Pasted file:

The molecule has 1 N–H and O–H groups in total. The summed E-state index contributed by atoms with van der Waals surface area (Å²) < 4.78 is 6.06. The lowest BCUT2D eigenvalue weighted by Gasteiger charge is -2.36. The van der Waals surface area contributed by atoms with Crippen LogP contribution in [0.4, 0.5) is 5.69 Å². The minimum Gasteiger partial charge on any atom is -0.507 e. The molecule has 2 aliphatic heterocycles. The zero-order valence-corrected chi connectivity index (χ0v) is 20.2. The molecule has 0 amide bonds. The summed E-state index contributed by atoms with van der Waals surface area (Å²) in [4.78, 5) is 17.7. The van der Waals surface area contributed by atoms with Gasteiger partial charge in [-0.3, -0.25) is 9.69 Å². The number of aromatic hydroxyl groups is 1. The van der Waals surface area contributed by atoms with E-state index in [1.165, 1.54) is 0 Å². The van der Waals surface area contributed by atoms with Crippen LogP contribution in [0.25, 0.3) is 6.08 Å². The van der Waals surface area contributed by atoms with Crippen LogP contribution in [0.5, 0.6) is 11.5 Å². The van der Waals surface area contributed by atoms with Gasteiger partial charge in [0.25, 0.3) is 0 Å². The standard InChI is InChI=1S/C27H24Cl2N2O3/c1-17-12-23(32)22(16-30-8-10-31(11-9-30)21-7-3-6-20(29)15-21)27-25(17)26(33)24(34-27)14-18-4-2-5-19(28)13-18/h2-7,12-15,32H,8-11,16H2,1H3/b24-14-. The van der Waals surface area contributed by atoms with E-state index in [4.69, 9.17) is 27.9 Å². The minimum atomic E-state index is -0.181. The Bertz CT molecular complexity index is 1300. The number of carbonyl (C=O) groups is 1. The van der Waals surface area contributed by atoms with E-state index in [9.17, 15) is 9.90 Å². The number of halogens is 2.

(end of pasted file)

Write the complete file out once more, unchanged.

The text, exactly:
The molecule has 1 N–H and O–H groups in total. The summed E-state index contributed by atoms with van der Waals surface area (Å²) < 4.78 is 6.06. The lowest BCUT2D eigenvalue weighted by Gasteiger charge is -2.36. The van der Waals surface area contributed by atoms with Crippen LogP contribution in [0.4, 0.5) is 5.69 Å². The minimum Gasteiger partial charge on any atom is -0.507 e. The molecule has 2 aliphatic heterocycles. The zero-order valence-corrected chi connectivity index (χ0v) is 20.2. The molecule has 0 amide bonds. The summed E-state index contributed by atoms with van der Waals surface area (Å²) in [4.78, 5) is 17.7. The van der Waals surface area contributed by atoms with Gasteiger partial charge in [-0.3, -0.25) is 9.69 Å². The number of aromatic hydroxyl groups is 1. The van der Waals surface area contributed by atoms with E-state index in [1.165, 1.54) is 0 Å². The van der Waals surface area contributed by atoms with Crippen LogP contribution in [0.25, 0.3) is 6.08 Å². The van der Waals surface area contributed by atoms with Crippen LogP contribution in [0.5, 0.6) is 11.5 Å². The van der Waals surface area contributed by atoms with Gasteiger partial charge in [0.25, 0.3) is 0 Å². The standard InChI is InChI=1S/C27H24Cl2N2O3/c1-17-12-23(32)22(16-30-8-10-31(11-9-30)21-7-3-6-20(29)15-21)27-25(17)26(33)24(34-27)14-18-4-2-5-19(28)13-18/h2-7,12-15,32H,8-11,16H2,1H3/b24-14-. The van der Waals surface area contributed by atoms with E-state index in [4.69, 9.17) is 27.9 Å². The minimum atomic E-state index is -0.181. The Bertz CT molecular complexity index is 1300. The number of carbonyl (C=O) groups is 1. The van der Waals surface area contributed by atoms with E-state index in [9.17, 15) is 9.90 Å². The number of halogens is 2.